In an interview with BBC Sport the reigning Commonwealth road race champion admitted it came as a shock – but she couldn’t stop thinking ahead.

She said, “It’s quite bizarre to be in such form, in such fine form – I was really going quite well – to wake up the next day in a hospital bed and think ‘right, that’s it, it’s over’.

“And I just had this small bit of hope that I could make it here and it wasn’t something that I was ready to give up on.

“Every day I was analysing how I was feeling, which isn’t probably the best thing for your recovery – I should’ve just let it go for a little bit, but I didn’t and I fought on and I’m here.”

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Lizzie at the 2012 London Olympics where she won Britain’s first medal (Photo: Cycling Weekly)

After around 13 days of bed rest, she realised she’d lost around two kilogrammes of muscle – something she admits was frustrating given the fact her training regime involved “sacrificing other races” in order to build up her strength.

Subsequent training resulted in Lizzie “being in my bed every hour after each bike ride just thinking ‘oh, that was painful!'”

But her motivation to line up as part of the seven-strong women’s team remained strong.

Lizzie told the BBC it was partly the enthusiasm of the Norwegian fans that made today’s event attractive, plus the fact did a recon of the circuit back in May and reckoned it would be “perfect” for her.

She added “My career is coming slowly to an end – there’s a few more years in me yet – but I know that if I look back in a few years I would definitely regret not giving it a go.”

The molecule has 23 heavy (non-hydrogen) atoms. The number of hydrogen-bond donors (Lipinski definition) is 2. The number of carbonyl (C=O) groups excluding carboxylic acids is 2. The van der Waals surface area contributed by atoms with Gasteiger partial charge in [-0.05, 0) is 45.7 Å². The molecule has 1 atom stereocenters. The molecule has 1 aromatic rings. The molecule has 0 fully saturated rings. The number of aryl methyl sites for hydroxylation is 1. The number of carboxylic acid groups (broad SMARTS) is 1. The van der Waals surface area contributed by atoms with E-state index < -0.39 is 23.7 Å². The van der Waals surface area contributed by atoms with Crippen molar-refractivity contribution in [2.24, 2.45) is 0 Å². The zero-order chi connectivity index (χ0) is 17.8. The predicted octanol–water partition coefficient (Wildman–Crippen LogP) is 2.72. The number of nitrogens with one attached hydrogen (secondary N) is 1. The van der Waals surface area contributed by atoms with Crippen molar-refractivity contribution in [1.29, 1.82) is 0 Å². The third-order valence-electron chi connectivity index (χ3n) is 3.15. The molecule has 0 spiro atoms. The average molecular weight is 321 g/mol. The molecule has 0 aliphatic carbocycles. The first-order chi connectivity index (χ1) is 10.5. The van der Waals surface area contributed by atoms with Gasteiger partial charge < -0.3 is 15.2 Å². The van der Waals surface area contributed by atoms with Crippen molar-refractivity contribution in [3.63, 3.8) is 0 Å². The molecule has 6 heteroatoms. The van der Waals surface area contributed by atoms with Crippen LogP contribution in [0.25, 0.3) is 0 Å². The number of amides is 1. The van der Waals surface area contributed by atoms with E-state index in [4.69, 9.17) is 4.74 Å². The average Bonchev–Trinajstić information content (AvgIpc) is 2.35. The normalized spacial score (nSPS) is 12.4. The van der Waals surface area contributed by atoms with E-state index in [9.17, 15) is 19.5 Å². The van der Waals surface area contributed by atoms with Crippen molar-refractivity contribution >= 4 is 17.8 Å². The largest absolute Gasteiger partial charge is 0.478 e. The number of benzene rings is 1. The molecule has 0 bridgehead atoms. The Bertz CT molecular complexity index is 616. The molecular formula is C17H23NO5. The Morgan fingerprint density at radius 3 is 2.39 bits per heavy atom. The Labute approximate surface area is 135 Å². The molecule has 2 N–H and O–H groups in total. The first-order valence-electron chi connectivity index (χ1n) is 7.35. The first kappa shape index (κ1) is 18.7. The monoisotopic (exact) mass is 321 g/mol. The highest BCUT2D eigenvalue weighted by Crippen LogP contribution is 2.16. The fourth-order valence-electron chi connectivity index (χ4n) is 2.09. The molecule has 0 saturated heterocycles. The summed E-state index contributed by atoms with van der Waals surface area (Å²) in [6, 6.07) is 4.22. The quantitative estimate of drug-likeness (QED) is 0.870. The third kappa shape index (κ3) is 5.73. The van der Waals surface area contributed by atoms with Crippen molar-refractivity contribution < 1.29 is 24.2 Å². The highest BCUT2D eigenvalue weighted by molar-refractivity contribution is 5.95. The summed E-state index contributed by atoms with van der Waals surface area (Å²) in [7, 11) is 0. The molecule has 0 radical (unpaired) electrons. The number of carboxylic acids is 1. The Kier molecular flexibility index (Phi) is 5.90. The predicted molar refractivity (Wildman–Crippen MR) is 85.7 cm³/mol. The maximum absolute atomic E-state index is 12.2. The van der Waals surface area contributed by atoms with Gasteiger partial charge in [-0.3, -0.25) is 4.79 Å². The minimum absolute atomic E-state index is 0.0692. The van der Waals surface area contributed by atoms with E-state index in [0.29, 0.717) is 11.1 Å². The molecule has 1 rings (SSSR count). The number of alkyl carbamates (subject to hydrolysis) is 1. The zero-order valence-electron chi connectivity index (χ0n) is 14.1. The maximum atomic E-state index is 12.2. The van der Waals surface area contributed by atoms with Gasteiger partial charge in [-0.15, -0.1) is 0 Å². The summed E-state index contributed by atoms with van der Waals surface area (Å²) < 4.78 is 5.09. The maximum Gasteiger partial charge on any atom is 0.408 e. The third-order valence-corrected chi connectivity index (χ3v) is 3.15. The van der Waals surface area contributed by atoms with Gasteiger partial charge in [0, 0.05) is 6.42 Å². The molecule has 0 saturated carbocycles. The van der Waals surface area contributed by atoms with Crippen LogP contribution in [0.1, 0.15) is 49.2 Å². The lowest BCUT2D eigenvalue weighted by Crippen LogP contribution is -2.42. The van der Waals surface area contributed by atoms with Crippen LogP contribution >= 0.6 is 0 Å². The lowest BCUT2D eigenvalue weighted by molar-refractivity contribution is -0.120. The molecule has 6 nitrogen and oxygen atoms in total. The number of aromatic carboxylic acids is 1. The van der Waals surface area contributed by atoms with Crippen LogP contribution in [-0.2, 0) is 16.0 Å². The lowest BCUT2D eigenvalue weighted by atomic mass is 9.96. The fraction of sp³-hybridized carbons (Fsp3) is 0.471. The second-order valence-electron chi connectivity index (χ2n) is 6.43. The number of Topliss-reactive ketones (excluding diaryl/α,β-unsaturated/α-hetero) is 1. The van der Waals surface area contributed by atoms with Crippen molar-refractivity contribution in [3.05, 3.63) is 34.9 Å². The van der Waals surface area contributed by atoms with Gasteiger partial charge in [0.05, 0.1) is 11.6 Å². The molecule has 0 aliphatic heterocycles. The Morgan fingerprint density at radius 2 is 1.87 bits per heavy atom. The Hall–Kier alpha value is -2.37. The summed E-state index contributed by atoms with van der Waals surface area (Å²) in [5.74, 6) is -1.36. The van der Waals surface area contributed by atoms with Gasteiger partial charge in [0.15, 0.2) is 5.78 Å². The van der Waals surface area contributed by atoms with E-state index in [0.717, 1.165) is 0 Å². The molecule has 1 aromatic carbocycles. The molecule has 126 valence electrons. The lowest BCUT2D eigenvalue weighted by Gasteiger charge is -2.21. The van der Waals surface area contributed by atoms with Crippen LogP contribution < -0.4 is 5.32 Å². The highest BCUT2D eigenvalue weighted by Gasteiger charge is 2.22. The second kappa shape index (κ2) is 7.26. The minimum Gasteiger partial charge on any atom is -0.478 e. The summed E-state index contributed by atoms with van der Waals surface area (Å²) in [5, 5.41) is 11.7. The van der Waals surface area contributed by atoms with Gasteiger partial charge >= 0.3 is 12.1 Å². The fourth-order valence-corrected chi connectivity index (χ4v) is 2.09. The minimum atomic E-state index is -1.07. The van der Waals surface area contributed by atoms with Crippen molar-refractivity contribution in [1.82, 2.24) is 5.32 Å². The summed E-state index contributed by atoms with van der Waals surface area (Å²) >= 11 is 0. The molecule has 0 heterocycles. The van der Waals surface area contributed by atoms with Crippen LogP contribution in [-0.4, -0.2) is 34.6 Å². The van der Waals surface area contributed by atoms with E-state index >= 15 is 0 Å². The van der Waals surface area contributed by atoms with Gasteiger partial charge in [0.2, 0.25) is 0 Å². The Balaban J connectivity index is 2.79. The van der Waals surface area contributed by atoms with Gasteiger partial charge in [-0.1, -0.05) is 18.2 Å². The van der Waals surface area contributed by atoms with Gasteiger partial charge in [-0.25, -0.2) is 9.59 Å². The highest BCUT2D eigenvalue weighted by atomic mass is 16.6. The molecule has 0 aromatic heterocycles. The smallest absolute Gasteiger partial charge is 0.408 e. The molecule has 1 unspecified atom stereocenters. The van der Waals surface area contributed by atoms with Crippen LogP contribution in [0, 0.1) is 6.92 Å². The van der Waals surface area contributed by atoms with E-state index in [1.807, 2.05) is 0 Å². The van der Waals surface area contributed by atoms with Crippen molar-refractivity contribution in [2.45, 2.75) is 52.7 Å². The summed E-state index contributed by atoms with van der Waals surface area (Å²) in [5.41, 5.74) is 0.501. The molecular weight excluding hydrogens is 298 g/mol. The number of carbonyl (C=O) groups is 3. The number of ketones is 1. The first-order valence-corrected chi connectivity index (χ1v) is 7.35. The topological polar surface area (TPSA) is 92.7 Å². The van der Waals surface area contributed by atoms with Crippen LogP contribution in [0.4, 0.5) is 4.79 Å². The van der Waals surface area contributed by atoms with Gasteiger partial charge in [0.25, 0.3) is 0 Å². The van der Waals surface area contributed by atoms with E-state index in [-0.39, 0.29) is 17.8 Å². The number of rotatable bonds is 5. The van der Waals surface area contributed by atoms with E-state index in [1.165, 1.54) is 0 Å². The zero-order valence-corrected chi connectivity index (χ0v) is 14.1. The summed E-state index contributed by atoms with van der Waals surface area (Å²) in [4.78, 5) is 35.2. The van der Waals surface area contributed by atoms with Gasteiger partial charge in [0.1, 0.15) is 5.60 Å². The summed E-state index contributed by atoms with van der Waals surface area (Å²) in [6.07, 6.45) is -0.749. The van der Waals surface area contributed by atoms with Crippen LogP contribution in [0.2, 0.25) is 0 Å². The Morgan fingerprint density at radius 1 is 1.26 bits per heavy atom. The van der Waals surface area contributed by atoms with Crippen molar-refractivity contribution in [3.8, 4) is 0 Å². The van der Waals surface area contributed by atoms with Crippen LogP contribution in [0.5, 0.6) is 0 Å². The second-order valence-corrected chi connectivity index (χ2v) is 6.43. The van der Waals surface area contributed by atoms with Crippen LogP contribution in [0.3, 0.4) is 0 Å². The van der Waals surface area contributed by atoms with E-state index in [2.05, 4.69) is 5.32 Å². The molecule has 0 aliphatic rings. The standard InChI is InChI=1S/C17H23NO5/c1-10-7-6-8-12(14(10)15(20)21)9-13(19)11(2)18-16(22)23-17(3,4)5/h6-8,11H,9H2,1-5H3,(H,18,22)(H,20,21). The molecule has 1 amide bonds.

THE UPDATE..

Predictably, Lizzie wasn’t victorious, finishing 41st in the event, after “fading” in the final lap.

In a Guardian article, she reflected, “My team-mates kept me going. If I wasn’t in a team as strong as that I would have been tempted to pull out. But I thought: ‘I can’t let these girls down, I have to be there as long as I can’.”

The surprise winner was Dutch cyclist Chantal Blaak, whose “day job” involves working as a domestique for for Deignan in the Boels-Dolmans squad.

Now obviously as an outsider to cycling I thought “domestique” meant something like “domestic” so I had visions of Ms Blaak on her hands and knees scrubbing floors but no, the term apparently means being something like a pace-maker for other, higher-profile cyclists.

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Winner Chantal Blaak weeps (Photograph: Jonathan Nackstrand/AFP/Getty Image

 

The Dutch woman’s victory came despite a heavy crash earlier in the event which drew blood on her right shoulder, and which she feared would put her out of the race altogether.

Lizzie Deignan said: “I am so pleased for Chantal…

“She had such a hard crash we heard that she was out. And yet there she was!”

Both women evidently will not let illness or injury stand in the way of their sport.

 

 

Spirit of the Marathon